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Let's talk about dog's ears. Dog’s ears can indicate their mood and how they feel. Dog's not only used their ears to listen but also uses them to communicate with us and other dogs. Since the ears of a dog are easily seen, they are a great tool for us to use to determine if a dog is in a playful, friendly, aggressive state, or suggest how they feel physically.
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The Floppy, folded, small and large dog’s ears come in many forms, but all have the same purpose: like funnels for sound. Did you know that at least 18 muscles work to tilt, rotate, and raise. This furry accessory, help your dog identifies and captures sounds from different directions.  Here are some quick facts about dog ears and hearing.

• Puppies are born deaf because their ear canals are still closed. They begin to listen when they are a few weeks old.

• A Bloodhound called "Tiger" by St. Joseph, Ill., who measures his left and right ears 13.75 and 13.5 inches respectively is named the longest ear, according to the Guinness Book of World Records. This length has one purpose: to help direct the scent to the Bloodhound’s sensitive sniffer.

• Dogs are very skilful at filtering some sounds out, while remaining alert to others. Have you ever noticed how your dog can hear how a car stops in the driveway or in the garage with a television sound, children playing or other noise at home?

• The level of dog attention can be determined by observing her ears. Erect ears facing forward indicate that the dog is engaged, and a little pulled-back ears indicate that she’s feeling friendly; ears laid firmly back against the head suggest a fearful or timid reaction.

• The dog's ear canal is L-shaped: vertical toward the jaw, then rotate 45 degrees horizontally toward the eardrum. This makes assessments challenging and prepares dogs for a variety of ear diseases, including parasites and yeast infections.

• University of Cincinnati researcher Pete Scheifele, who is also director of the department of UC’s Bioacoustics and Canine Audiology Clinic, develops hearing aids that help dogs with acquired hearing loss.

• Local dogs can hear sounds of much higher frequencies than humans, although not as tall as cats.

• The ears of the dogs move independently of each other.

• Even in the quietest hours of the night, the world is a noisy place for dogs, which can hear the high-frequency pulse of the crystal resonator used in the digital alarm clock and the bodily vibrations of the termites on the walls.

9 Amazing Facts About Your Dog's Ears

Doglopedix

Let's talk about dog's ears. Dog’s ears can indicate their mood and how they feel. Dog's not only used their ears to listen but also uses them to communicate with us and other dogs. Since the ears of a dog are easily seen, they are a great tool for us to use to determine if a dog is in a playful, friendly, aggressive state, or suggest how they feel physically.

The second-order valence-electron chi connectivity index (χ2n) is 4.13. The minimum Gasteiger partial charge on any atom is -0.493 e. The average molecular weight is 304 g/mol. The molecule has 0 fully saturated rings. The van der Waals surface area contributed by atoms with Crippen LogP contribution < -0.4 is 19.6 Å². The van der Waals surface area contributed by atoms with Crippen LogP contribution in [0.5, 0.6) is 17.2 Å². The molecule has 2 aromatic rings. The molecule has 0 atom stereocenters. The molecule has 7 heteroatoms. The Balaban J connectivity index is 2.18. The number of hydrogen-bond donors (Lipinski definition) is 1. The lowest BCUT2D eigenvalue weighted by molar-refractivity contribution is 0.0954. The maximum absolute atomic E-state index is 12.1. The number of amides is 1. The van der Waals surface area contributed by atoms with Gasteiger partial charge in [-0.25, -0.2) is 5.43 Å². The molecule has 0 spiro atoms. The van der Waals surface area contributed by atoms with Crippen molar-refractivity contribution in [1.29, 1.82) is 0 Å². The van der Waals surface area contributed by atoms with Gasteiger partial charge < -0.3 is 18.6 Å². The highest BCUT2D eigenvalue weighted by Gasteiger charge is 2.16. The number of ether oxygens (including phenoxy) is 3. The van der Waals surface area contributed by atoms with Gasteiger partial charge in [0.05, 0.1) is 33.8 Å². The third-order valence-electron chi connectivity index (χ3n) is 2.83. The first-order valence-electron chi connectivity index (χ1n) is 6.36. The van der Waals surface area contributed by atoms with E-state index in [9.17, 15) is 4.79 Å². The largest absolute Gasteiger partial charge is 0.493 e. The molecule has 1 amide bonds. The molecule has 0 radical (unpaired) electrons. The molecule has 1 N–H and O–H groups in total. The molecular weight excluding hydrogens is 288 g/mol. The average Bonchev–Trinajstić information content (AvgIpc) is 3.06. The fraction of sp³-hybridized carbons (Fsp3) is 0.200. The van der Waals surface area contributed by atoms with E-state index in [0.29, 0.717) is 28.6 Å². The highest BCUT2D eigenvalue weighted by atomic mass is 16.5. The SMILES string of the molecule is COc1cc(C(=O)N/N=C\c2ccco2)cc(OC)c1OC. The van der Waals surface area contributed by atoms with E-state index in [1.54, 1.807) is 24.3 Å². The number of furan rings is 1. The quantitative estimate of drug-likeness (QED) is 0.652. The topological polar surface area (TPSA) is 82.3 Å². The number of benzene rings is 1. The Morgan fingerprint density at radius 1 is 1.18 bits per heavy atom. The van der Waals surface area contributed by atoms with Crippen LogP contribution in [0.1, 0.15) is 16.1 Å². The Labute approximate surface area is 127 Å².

•  
The Floppy, folded, small and large dog’s ears come in many forms, but all have the same purpose: like funnels for sound. Did you know that at least 18 muscles work to tilt, rotate, and raise. This furry accessory, help your dog identifies and captures sounds from different directions.  Here are some quick facts about dog ears and hearing.

• Puppies are born deaf because their ear canals are still closed. They begin to listen when they are a few weeks old.

• A Bloodhound called "Tiger" by St. Joseph, Ill., who measures his left and right ears 13.75 and 13.5 inches respectively is named the longest ear, according to the Guinness Book of World Records. This length has one purpose: to help direct the scent to the Bloodhound’s sensitive sniffer.

• Dogs are very skilful at filtering some sounds out, while remaining alert to others. Have you ever noticed how your dog can hear how a car stops in the driveway or in the garage with a television sound, children playing or other noise at home?

• The level of dog attention can be determined by observing her ears. Erect ears facing forward indicate that the dog is engaged, and a little pulled-back ears indicate that she’s feeling friendly; ears laid firmly back against the head suggest a fearful or timid reaction.

• The dog's ear canal is L-shaped: vertical toward the jaw, then rotate 45 degrees horizontally toward the eardrum. This makes assessments challenging and prepares dogs for a variety of ear diseases, including parasites and yeast infections.

• University of Cincinnati researcher Pete Scheifele, who is also director of the department of UC’s Bioacoustics and Canine Audiology Clinic, develops hearing aids that help dogs with acquired hearing loss.

• Local dogs can hear sounds of much higher frequencies than humans, although not as tall as cats.

• The ears of the dogs move independently of each other.

• Even in the quietest hours of the night, the world is a noisy place for dogs, which can hear the high-frequency pulse of the crystal resonator used in the digital alarm clock and the bodily vibrations of the termites on the walls.

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